Mandelblit Cautions Liberman Not to Intervene in Army Radio

Army Radio chief Yaron Dekel. (Flash90)
Army Radio chief Yaron Dekel. (Flash90)

Yisrael Price

YERUSHALAYIM – Attorney General Avichai Mandelblit informed Defense Minister Avigdor Liberman that he does not have the authority to intervene in Army Radio programing.

Mandelblit phoned Liberman the night before a meeting with the station’s civilian head Yaron Dekel to discuss the airing of an educational program on Palestinian author Mahmoud Darwish, a PLO member who had attacked Israel in his writings.

The attorney general’s cautionary message did not deter Liberman from going ahead with the meeting, however, in which he compared Darwish’s writings on Israel to Hitler’s Mein Kampf.

“Mahmoud Darwish, who in his poems called for the Jewish people to be thrown out of the Land of Israel, and wrote that ‘from the flesh of the occupation I will have what to eat’ — cannot be part of the Israeli founding narrative as it was presented on the program broadcast by Army Radio,” Liberman said, according to a transcript furnished by his office.

“By the same logic you can add to the Israeli narrative the legacy of the mufti al-Husseini and praise on the air the literary quality of Mein Kampf,” he added.

Despite the scathing criticism, Liberman acknowledged the attorney general’s opinion and maintained that he did not seek to interfere with the specific content of the station’s programs.

Liberman assured Dekel that “there is no involvement by the political leadership in the content of Army Radio broadcasts, but the purpose of an army radio station in a democratic and complex society like the Israeli society is to strengthen unity in the society and not to deepen rifts and certainly not to offend public feeling,” according to the official statement.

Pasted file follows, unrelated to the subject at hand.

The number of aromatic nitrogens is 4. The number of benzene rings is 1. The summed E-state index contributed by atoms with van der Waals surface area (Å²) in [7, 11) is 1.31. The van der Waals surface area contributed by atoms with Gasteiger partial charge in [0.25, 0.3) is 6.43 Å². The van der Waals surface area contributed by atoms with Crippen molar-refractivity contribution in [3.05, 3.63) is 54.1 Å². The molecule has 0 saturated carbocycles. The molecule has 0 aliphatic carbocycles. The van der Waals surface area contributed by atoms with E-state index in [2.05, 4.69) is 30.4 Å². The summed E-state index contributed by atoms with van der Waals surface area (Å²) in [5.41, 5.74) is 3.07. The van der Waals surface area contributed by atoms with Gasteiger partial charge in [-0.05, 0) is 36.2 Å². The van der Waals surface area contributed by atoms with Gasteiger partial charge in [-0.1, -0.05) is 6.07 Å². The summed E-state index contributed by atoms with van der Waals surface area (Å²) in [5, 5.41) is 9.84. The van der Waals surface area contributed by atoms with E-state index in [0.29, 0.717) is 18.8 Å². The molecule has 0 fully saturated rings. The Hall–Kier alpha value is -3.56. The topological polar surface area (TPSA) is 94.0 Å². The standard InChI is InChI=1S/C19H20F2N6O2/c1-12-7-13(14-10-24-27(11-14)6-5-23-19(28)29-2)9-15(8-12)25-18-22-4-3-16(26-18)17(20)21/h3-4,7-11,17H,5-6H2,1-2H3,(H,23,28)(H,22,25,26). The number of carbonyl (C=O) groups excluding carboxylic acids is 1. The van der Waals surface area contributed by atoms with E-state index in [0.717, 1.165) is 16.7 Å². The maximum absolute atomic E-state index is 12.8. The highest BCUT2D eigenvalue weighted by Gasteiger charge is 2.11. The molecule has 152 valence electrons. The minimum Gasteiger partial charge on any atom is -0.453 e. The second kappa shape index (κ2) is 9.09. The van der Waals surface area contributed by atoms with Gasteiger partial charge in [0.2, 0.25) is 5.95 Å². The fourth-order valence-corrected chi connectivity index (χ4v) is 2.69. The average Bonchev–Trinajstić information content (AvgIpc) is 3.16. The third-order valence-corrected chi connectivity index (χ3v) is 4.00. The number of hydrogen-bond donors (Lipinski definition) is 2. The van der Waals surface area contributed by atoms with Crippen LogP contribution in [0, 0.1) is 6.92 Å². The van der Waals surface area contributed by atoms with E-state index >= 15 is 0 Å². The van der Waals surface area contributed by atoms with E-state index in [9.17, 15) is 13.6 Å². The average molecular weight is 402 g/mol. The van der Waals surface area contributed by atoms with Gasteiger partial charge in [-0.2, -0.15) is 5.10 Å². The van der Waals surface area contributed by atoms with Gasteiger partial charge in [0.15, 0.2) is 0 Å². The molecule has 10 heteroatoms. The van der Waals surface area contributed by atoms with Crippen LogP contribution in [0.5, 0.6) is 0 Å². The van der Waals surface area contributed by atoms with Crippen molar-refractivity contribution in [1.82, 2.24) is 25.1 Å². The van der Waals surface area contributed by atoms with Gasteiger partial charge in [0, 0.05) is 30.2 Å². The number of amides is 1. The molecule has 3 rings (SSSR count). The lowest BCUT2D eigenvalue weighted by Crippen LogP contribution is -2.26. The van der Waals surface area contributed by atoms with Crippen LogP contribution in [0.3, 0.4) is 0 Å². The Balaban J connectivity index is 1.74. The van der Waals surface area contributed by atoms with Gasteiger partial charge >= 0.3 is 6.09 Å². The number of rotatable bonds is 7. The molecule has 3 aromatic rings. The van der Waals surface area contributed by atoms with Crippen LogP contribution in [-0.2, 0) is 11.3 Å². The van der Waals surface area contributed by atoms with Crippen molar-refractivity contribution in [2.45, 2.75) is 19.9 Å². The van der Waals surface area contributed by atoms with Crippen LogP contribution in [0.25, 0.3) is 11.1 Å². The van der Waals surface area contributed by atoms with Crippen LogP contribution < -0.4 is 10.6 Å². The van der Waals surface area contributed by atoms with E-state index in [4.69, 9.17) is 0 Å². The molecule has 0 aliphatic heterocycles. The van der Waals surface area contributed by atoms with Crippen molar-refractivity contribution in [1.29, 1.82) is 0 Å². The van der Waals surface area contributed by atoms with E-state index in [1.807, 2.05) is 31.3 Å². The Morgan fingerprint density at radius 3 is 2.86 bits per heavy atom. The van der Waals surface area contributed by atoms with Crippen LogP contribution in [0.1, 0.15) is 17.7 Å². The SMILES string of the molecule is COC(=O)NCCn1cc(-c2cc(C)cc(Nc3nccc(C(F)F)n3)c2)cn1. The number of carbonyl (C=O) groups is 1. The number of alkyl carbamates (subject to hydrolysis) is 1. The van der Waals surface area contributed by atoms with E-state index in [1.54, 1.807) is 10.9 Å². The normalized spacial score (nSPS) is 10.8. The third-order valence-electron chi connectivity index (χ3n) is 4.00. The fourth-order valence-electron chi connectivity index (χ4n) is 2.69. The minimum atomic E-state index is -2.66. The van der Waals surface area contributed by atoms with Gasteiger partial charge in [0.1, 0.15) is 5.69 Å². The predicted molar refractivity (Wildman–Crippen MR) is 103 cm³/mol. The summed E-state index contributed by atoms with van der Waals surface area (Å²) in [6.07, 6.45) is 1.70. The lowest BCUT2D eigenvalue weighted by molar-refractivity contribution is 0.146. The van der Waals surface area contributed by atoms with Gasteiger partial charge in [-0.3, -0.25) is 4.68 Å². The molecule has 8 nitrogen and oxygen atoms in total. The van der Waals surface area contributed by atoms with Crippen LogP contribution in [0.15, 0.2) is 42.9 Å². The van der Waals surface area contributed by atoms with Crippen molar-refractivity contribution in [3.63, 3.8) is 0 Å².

Liberman “made it clear that there is a big difference between freedom of expression and freedom of incitement and it is the responsibility of the station commanders to clarify that to presenters, to reporters, and editors at the station.”

According to the Defense Ministry transcript, Dekel responded that “he sees the importance of preserving freedom of expression and educational texts are not to be taken as identification with what they say, but it is possible that the context of things as part of the Israeli narrative could be understood incorrectly.”

MK Ayman Odeh, leader of the Joint (Arab) List faction, took Army Radio’s side against Liberman, whom he denounced as evil.

“Only a person full of hatred and evil can compare between the wonderful and loving poems of Mahmoud Darwish and the writings of Hitler,” Odeh said in a statement which went on to laud Darwish’s “courageous struggle against Holocaust denial” and “an eternal symbol of love of the fellow man…values the defense minister doesn’t even know.”

During a Thursday morning broadcast, Dekel put out the soothing message: “remove worry from your hearts, freedom of speech on Army Radio will be preserved,” he said.

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